South Asian and white patients may differ in their understanding of the risks and benefits of revascularisation. The administrative system, through which revascularisation is provided, involves written communication in English, long waiting lists, and repeated outpatient assessments. Even if communication is not a barrier, ethnic groups may differ in willingness to undergo revascularisation. Studies from the United States have shown that black and white patients have different preferences for treatment.26 We did not collect data on refusal of revascularisation. Until the impact of ethnicity on the values (utilities) patients place on the outcomes of revascularisation has been investigated, we cannot conclude that the differences we observed are unfair. The observation that ethnic differences in the rate of revascularisation arose once patients had been put on the waiting list, rather than earlier on, is more consistent with differences in the ability or willingness to negotiate the system rather than explicit refusal to have the procedure. Deaths on the waiting list cannot explain our findings as only one south Asian patient died before he received an intended revascularisation.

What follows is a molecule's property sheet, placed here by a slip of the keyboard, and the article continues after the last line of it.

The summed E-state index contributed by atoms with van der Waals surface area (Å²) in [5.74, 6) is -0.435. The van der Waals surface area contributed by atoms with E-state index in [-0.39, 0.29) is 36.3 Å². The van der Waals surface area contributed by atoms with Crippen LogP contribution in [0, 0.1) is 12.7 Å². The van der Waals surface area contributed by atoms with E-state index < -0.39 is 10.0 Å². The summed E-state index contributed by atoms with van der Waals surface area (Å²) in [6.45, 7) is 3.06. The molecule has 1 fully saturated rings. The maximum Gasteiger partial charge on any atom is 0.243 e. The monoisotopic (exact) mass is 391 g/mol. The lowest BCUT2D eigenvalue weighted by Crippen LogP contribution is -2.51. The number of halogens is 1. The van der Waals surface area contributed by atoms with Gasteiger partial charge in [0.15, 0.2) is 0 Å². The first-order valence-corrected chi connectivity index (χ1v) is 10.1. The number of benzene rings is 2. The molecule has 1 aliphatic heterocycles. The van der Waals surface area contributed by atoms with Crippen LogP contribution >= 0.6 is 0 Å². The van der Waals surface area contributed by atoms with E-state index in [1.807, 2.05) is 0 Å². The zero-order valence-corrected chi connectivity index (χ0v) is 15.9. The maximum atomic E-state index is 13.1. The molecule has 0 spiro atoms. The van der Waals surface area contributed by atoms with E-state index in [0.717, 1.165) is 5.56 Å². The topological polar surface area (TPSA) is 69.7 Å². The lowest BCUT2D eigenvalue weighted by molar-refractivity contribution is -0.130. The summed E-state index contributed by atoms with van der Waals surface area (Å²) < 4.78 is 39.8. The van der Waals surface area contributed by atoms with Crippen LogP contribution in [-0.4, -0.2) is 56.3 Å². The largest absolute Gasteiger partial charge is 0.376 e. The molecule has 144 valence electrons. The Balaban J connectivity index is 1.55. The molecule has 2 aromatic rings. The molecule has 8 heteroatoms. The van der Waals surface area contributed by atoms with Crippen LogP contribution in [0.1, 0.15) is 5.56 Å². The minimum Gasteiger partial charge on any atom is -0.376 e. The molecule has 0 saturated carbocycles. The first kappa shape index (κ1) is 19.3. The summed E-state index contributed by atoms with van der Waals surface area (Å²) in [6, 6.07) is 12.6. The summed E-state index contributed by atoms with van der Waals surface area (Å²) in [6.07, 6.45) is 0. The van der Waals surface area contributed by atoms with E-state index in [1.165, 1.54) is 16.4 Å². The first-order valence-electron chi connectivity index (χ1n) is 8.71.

Ethnic differences in rates of revascularisation were not associated with differences in mortality and non-fatal myocardial infarction, though the confidence intervals were wide. To detect a 30% excess mortality (with 80% power, P<0.05) in south Asian patients compared with white patients we would need to follow up 2000 south Asian patients for 2.5 years. This would be a large proportion of the total number of south Asian patients undergoing coronary angiography in the United Kingdom.
The NHS, predicated on fair access to treatment, has no mechanism to monitor ethnic differences in the invasive management of coronary disease in relation to patient characteristics and clinical outcome. Until such information systems are available nationally,27 it will be difficult to investigate systematically any differences in treatment between patients of Indian, Pakistani, and Bangladeshi origin and to explore possible interactions with age, sex, and social position. The absence of a comprehensive system to collect data on ethnicity from primary to tertiary care prevents investigation of inequity in the management of all conditions, not just coronary disease.